Okanagan fruit grower uses seasonal advantage to satisfy China’s craving for B.C. cherries.
For millions of consumers worldwide, life without fresh cherries is … the pits.
But British Columbia agri-growers like David Geen, president of Canada’s largest independent cherry producer, are making it their mission to keep cherry-lovers around the globe satisfied.
Part of the appeal of sweet cherries is their seasonal availability. You can only get the fresh fruit for about eight short weeks a year.
Geen and his wife Laura rebranded their fourth-generation family business as Jealous Fruits in 2009 to play up that exclusivity feature. Their northern location in B.C.’s fertile Okanagan Valley lets Jealous Fruits extend their harvest into mid-September with later maturing cherry varieties, giving it a distinct advantage over competitors in California and Washington where cherries are typically past peak by the end of August.
The seasonal advantage is proving to be a key selling feature in foreign markets, like China, where the domestic growing season only lasts from May to June leaving the 1.4-billion population wanting more.
Love for the fruit
“The Chinese people are willing to pay a premium for this precious seasonal commodity,” says Geen, who has assigned a full-time company representative to be on the ground in China during cherry season. “They regard the cherry as a luxury product and they have a love for the fruit because they associate the colour red with health, happiness and luck.”
But until recently, the lucrative Chinese market was blocked for Canadian cherry growers like Geen due to regulatory barriers related to food safety and infestation control. Efforts by the Canadian and B.C. governments, and the Canadian Food Inspection Agency to secure an agreement with China will give exporters full access to the Chinese market starting in June 2015.
“The Holy Grail in this business is to harvest fruit from August to September and ocean-freight that fruit in October to emerging markets like China,” says Geen. “The US and China are low-hanging fruit for us. There is virtually no competition.”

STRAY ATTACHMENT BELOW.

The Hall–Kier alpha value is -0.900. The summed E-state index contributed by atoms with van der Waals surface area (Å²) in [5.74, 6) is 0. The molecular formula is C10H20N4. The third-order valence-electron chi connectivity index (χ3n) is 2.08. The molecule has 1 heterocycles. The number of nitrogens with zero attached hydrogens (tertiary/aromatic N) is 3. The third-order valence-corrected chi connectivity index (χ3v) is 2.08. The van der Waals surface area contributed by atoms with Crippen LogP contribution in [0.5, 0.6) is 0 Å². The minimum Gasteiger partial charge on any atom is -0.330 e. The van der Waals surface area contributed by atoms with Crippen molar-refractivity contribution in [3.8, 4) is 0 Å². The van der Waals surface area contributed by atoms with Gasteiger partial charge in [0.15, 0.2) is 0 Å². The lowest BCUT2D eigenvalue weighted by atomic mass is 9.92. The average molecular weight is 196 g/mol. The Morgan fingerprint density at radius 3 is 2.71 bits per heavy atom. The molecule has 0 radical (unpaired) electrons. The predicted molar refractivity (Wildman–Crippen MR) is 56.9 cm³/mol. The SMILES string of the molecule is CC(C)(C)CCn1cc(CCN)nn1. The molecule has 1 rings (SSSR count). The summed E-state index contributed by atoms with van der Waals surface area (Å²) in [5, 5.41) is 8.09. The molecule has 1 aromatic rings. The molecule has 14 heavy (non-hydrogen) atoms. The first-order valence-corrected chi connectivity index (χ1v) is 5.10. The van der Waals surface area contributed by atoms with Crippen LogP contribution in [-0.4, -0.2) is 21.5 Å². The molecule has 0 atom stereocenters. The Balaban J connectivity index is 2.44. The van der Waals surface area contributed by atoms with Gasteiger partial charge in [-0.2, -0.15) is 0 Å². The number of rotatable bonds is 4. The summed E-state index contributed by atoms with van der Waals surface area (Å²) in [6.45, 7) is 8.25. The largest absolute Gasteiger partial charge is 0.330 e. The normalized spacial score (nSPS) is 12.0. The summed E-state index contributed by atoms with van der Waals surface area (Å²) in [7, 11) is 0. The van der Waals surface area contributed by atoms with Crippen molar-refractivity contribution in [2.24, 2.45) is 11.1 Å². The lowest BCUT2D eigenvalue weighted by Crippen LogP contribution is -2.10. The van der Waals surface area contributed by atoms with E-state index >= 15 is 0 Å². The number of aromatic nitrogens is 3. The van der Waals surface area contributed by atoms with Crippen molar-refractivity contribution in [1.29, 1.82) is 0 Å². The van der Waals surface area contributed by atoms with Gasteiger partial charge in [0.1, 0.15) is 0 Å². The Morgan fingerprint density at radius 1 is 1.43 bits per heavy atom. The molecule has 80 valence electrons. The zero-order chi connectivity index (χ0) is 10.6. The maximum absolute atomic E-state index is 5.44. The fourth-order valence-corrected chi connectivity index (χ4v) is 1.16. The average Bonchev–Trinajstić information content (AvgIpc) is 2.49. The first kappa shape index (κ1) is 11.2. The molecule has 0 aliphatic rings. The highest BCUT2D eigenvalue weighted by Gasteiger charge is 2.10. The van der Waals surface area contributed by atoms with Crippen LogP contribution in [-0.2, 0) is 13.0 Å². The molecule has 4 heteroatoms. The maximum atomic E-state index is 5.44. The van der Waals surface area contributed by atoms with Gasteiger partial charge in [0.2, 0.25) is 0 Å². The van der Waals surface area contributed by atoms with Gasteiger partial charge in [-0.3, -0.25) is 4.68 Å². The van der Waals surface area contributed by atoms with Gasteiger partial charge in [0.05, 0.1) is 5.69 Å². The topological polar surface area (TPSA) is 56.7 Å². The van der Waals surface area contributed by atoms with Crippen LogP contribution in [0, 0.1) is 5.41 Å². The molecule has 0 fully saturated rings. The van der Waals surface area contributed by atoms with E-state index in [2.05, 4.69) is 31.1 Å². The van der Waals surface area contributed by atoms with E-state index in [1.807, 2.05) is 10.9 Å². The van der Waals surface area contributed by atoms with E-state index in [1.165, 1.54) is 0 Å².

Jealous Fruits started exporting in 1992 to traditional markets in the U.S., UK and Europe, and gradually branched into more diverse foreign markets including Vietnam, Taiwan, Thailand, Singapore, and Malaysia. A year ago, the company expanded into the retail market with a frozen product available year-round in B.C. Costco and Thrifty Foods grocery chains, and has plans for North American distribution.
To feed the world’s appetite for fresh cherries, Geen’s ambition is to more than double his existing crop yield from 2,000 to 5,000 tonnes over the next five years. The company is buying and leasing new land, experimenting with new genetic late-ripening varieties and planting at higher elevations to extend its season even further. More than 500 acres will be ready for the 2015/2016 harvest, and another new 70-acre block will be planted next spring.
“We’re literally planting to meet existing demand from our customers,” says Geen. “It’s a great problem to have. We want to always be one box short as opposed to one box too many.”
Producing cherries does pose unique challenges. The fruit is highly perishable – cherries only last for a 21-to 25-day window – and is susceptible to damage from rain, frost or improper shipping and handling. That means market prices can be volatile.
“It’s high-risk. Prices can plummet and you can go from gold to garbage in a hurry if the fruit if not high-quality,” says Geen, who mitigates his risks by covering his precious cargo with credit insurance solutions through Export Development Canada (EDC).
“When you’re a small company making forays into a new market, there’s an element of insecurity. EDC’s credit insurance is a great backstop to have in place, especially when looking at a new market and new customer.”
“This is a success story about a Canadian company who is taking risks in an emerging market which is helping to open up new opportunities for all Canadian cherry producers,” says EDC underwriter Jonathan Bourgeois, who managed EDC’s account with Jealous Fruits for the past five years.
“I think the industry as a whole is expanding and there’s a lot of optimism,” agrees Geen. “I’m now fairly established, but there are a lot of up-and-comers in the industry who will have an opportunity grow, and that’s where EDC can really shine.”